Stuart Broad’s fiery response to England axing in explosive column

Cricket, featured, Stuart Broad

England veteran Stuart Broad admits he is ‘gutted’ at his shock omission for England’s Test squad to the West Indies, saying he and fellow bowling great Jimmy Anderson were ‘blindsided’ by their axings.

The pair, who have claimed 537 and 640 wickets respectively to sit as England’s two most successful red-ball bowlers ever, were surprisingly left out of a 16-man squad to the Caribbean, with uncapped quick Matthew Fisher among those chosen in their stead.

It comes after Broad finished behind only Mark Wood for wickets (13) on a nightmare Ashes tour of Australia, with Anderson averaging just 23.37 for his eight scalps. Experienced bowler Chris Woakes, who took just six wickets at 55.33 for the series, made the West Indies tour ahead of both of them.

In his regular column in The Daily Mail, Broad has teed off at the twin omissions, which he described as ‘unjust’.

“I could take being dropped if I had let my standards slip but facing up to being overlooked when they haven’t is another thing altogether,” Broad wrote.

“That’s why I was so outspoken when I was left out against West Indies in Southampton a couple of years ago. It felt unjust.

“The same again here but with the added factor that I am struggling to put things into context.

“It’s hard to do so when all you’ve had is a five-minute phone call and nothing else.”

That phone call came from former Test teammate and England’s managing director of cricket Andrew Strauss, with Broad admitting he ‘wasn’t expecting’ to be dropped and is struggling to cope.

“I always try to find a positive in the hand that has been dealt to me. To be honest, though, that’s been quite tricky this time because the decision to leave me out of the tour of West Indies has hit me pretty hard,” Broad wrote.

“Not to big it up too much but it has affected my sleep. I said to my partner Mollie one morning that my body felt sore. She suggested that would be stress.

“No, I can’t pretend I am as good as gold, because I am not. It would be wrong to act like everything’s OK.

“I spoke to my mum Carole on Friday because I am waking up more confused and angrier with each passing day, and she just advised me to take time, step away from the game for a bit and figure things out.”

James Anderson and Stuart Broad.

James Anderson and Stuart Broad (Photo by Visionhaus/Getty Images)

Broad maintains he and Anderson remain well and truly deserving of their spots in England’s best team, both at home and abroad. While that does offer some comfort, it also adds to his feeling of fury at the move.

“From a personal perspective, the only positive I can cling to is that my form — and you could add Jimmy Anderson’s recent performances to this too — has been good,” he wrote.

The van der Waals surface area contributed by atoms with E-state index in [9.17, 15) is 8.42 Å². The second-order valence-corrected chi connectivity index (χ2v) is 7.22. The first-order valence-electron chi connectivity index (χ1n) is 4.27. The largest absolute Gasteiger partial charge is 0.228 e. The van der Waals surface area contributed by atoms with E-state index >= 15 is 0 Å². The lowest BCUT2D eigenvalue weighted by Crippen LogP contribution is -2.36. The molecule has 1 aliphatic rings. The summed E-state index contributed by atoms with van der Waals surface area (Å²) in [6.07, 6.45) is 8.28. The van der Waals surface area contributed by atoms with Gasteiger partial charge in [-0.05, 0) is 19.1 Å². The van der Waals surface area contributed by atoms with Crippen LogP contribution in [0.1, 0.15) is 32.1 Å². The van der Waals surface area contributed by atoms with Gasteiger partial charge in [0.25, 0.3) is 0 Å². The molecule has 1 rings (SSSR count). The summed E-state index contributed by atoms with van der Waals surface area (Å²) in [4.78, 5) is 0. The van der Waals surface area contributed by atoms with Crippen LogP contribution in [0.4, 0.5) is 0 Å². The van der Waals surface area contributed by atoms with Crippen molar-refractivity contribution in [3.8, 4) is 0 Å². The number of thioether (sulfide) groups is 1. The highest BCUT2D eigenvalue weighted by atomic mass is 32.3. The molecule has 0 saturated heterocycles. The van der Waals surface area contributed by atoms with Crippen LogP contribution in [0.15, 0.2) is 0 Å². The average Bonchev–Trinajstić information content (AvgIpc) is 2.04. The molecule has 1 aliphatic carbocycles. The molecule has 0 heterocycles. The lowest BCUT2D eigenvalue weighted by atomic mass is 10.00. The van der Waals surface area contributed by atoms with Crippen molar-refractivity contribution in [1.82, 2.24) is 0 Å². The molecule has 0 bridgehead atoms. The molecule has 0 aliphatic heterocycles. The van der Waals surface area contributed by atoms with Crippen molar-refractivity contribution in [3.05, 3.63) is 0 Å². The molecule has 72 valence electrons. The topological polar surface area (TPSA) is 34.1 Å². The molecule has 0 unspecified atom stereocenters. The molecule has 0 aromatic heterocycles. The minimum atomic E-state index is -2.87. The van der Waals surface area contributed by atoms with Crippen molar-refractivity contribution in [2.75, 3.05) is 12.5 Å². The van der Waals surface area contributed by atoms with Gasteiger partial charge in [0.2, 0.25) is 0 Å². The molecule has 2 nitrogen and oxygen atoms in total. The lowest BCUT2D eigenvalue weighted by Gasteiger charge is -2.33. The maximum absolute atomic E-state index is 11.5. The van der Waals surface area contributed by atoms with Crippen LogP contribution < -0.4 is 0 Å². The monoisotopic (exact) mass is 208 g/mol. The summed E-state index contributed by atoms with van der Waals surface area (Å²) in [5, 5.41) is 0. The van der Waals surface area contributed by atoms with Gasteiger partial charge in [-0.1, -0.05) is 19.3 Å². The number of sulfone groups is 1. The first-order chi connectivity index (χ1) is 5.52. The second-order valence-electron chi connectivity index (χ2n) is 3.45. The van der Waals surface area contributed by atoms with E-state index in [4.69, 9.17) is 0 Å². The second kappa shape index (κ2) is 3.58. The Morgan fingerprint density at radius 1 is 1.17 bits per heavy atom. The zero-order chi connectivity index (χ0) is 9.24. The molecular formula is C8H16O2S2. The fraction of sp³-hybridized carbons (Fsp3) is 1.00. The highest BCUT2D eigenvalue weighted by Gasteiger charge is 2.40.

“I took 11 wickets in the final two Ashes matches, I have been Test match standard for a long time and, for the last eight years, you would say world class.

“And so, it makes it even more upsetting that they don’t see me part of their immediate plans, especially with a view to looking at a way of winning away from home, which was briefly explained to me.”

Broad has played 152 Tests for England since making his debut in 2007, behind only Anderson (169) and Alastair Cook (161). However, in recent years he has often found himself overlooked for several Tests in a series, particularly away from home.

Most recently, he was left out of the XI for the Gabba and Melbourne Ashes Tests; this, however, is the first time since becoming a regular he has been overlooked for a tour while fully fit.

Despite the setback, Broad remains confident his international career isn’t over, hinting that England’s interim selection panel following the resignations of coach Chris Silverwood and director of cricket Ashley Giles may be thinking differently from whoever takes over the roles full-time in the months to come.

“The decision has been made by a new selection panel really and that decision will arguably differ from the one a new director of cricket or head coach will make in a few months’ time.

“I am in the top three bowlers in the country and whether I play — or indeed Jimmy plays — when we resume international cricket in June will be a call for new eyes to decide.

“Therefore, as soon as the new regime is announced, it will be important for me to get into a room with them and ask what they see the future looking like.

“Their opinions are now everything to me.”

Strauss, meanwhile, maintains Broad and Anderson still have a role to play in England’s Test side moving forward.

“No one is saying this is the end of the road,” Strauss told the BBC.

“They’ve been great servants to the game, they’ve been utterly professional, their performances have been outstanding and of course they’ve earned the right to have that stature.

“But as a team we have to also think there is life beyond them as well, and we need to develop some of the other bowlers and allow them to play more of a leadership role rather than a followership role and so we have the opportunity over these five weeks to do that.

“The new coach and director of cricket will look at selection over the summer and Broad and Anderson will be very much in the mix.”

England’s three-Test series against the West Indies begins on March 9 in North Sound.

Leave a Reply